– “The Poor Man’s Acid Etch”
I’m very excited about this customer-created tutorial!
Archie of Irregular Signs demonstrates how to create a beautiful texture to a reverse glass gild. Archie is a friend of Handover and has recently painted a sign for in Handover HQ, you can see that, and more of his work over on his instagram and website.
Archie is also part of the Alphabetics Anonymous collective, together they paint murals (anyone lucky enough to be at Porto Letterheads last year will have been able to see their work!) They also work together to provide a support network for signwriters and lettering artists through sharing advise and occasionally hosting events like the wonderful Galphabetics!
The letters painted for this tutorial and more are currently for sale in the Alphabetics Anonymous shop!
Dammar embossing is a technique used to give a reverse glass gild some texture, without the need for dangerous chemicals. The process involves laying on a thick coat of varnish and manipulating it as it is just about to dry, causing it to set with a pattern.
Step 1 – Prep.
Have your glass cleaned, outlines gilded and everything painted except the areas you want to be embossed.
Step 2 – Mix up your varnish
Traditional Dammar embossing uses Dammar varnish, Quick Rubbing varnish and Res-N-Gel, however in the UK these products are hard to find and expensive to import, so I have replaced them with products easily available at Handover.
In my mix I have used One-Shot Speed Dry Acrylic Clear (thins with white spirit not water, aka not acrylic, what’s that about?) and Jackson’s Gloss Gel. The Gloss Gel provides the body to give the embossing a thick texture, and the Acrylic Clear makes the varnish set fast enough to hold the texture you create.
I would imagine there are a number of different products you could use to get this effect, you just need something thick and something that makes it dry fast, but these are the products I am using in this video. I have found an approximate mix of 2/3 Acrylic Clear and 1/3 Gloss Gel work well for the scale of the projects I have been working on.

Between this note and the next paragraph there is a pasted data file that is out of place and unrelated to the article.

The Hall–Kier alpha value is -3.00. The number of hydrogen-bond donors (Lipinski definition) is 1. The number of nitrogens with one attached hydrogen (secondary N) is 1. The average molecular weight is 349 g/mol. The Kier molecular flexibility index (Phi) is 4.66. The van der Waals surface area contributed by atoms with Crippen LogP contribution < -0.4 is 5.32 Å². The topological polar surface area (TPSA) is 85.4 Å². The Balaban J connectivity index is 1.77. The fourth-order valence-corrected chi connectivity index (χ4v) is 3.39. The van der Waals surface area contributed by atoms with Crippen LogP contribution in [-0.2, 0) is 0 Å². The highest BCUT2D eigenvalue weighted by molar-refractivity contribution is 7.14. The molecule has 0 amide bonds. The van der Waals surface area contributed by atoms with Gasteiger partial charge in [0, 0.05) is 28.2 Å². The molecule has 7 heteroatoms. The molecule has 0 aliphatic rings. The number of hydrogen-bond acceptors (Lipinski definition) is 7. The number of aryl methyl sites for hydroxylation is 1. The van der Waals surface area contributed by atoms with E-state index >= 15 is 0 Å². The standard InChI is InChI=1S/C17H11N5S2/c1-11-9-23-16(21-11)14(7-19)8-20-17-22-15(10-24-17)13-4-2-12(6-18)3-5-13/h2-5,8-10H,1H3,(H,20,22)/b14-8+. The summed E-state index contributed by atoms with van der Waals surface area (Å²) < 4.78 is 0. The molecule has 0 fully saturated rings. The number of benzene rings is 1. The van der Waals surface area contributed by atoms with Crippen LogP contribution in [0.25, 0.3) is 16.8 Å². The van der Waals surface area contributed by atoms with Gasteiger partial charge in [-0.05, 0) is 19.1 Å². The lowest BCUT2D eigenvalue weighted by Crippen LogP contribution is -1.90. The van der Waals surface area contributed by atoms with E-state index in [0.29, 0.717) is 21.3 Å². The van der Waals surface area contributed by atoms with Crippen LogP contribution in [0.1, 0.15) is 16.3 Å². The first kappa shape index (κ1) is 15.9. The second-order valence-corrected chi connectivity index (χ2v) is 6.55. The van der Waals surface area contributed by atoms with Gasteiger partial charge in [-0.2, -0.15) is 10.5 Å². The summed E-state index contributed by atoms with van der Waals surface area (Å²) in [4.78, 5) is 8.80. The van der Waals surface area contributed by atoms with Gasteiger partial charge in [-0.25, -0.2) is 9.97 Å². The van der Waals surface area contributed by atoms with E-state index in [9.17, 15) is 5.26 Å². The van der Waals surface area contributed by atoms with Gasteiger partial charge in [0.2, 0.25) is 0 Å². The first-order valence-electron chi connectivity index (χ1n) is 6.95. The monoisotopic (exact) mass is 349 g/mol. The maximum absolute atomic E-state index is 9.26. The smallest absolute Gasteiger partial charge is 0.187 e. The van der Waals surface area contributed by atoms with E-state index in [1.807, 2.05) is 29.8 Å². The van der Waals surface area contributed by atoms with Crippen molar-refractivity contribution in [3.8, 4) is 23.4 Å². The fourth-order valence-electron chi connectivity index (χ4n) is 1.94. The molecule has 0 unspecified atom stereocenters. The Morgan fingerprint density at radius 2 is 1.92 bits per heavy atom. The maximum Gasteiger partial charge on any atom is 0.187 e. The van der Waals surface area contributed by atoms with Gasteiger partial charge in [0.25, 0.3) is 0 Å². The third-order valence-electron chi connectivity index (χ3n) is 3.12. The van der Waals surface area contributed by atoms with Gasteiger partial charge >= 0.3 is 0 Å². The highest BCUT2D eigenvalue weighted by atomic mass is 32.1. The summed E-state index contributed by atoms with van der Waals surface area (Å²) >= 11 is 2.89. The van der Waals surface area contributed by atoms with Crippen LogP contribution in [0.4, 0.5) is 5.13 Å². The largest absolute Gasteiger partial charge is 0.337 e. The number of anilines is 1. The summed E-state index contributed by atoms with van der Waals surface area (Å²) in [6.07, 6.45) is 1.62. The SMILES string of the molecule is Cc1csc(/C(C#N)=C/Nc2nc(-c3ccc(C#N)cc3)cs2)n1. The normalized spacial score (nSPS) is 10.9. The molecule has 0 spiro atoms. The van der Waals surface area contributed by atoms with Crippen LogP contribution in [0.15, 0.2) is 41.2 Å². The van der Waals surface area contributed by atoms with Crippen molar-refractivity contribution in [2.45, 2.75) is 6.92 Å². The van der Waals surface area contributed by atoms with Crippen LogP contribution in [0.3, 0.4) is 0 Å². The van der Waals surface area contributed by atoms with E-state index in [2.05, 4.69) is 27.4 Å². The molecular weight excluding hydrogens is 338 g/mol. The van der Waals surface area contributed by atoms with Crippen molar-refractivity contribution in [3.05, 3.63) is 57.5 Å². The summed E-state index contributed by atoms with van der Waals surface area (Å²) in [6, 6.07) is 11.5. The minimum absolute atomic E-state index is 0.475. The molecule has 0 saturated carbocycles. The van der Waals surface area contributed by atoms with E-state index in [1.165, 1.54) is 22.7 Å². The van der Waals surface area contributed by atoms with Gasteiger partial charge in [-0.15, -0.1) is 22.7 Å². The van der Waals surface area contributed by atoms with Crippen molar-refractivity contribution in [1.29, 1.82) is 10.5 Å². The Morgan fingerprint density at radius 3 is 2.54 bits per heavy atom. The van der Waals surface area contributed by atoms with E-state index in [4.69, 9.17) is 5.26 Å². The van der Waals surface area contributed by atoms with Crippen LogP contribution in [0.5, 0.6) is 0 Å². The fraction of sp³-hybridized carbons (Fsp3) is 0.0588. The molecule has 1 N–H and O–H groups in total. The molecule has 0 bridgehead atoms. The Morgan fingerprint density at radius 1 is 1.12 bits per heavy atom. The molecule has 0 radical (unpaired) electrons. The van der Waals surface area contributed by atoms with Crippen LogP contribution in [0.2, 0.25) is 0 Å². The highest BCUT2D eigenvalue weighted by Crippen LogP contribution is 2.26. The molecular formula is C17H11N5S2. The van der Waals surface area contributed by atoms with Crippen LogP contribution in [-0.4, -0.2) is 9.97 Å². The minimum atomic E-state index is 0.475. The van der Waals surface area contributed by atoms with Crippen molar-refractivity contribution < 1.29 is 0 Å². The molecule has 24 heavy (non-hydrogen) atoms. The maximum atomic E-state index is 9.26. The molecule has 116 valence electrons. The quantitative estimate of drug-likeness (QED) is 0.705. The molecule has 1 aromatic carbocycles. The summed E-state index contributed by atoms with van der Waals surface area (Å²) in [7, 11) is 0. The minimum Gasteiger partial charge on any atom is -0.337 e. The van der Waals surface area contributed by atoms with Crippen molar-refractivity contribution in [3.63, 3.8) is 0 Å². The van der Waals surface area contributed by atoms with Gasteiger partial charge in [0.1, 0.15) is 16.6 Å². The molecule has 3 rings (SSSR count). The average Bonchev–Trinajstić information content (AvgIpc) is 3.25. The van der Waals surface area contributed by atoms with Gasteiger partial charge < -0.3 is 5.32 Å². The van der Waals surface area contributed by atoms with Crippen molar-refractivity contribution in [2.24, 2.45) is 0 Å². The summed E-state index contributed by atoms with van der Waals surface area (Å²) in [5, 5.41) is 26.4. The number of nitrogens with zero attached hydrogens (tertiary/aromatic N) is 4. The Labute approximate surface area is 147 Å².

Step 3 – Embossing
Lay on an even coat of your mix. Leave this to set for a bit, any texturing you do now will most likely fall out and you will loose the pattern. The open time for the varnish depends on the ratio of your mix, I would usually do a quick test on a scrap piece of glass to gauge how long I have before it hardens.
Start manipulating the varnish, I use the wrong end of a paintbrush and make an infinity shape over and over. Start at one end of the letter and work your way to the other and then start again, keep going until it has fully hardened. Leave this to dry overnight.
Step 4 – Water gilding
Once your mix is fully dry, do a normal water gild over the back. You will need to do two gilds and a patch coat because due to the texture, the burnishing is likely to take off bits of your gild. Then back this up with Nazdar to protect it.
Step 5 – Turn over
Turn over your glass and marvel at your creation. You have executed a beautifully textured glass gild and you haven’t spilt any hydrofluoric acid on yourself, RESULT!
For Best Effect:
To get the most effective acid etch mimic, water gild the outlines of your letters first and then use this technique to fill in the centers.
Get as tight a pattern as possible, in this video tutorial I make dammar ‘swirls’ which are one of the most forgiving (and in my opinion most attractive) patterns to make. Real acid etching is more akin to a stipple, giving it that shimmering glitter like quality, so whatever pattern you choose, make it quite condensed so that the light is bouncing off it in different directions as much as possible.
Make samples. I would get a scrap piece of glass and just try out a few ratios and textures before you put this effect onto a finished piece, it is an easy technique to do but does take a bit of experimenting to get it looking exactly how you want it to.
Be patient, you may have to do each letter one at a time, so that the varnish doesn’t set too soon on the letters you aren’t manipulating.
Read as many books on gilding as you can find, they probably explain this in a more old-timey manner, but there instruction is sound and they are full of inspiration.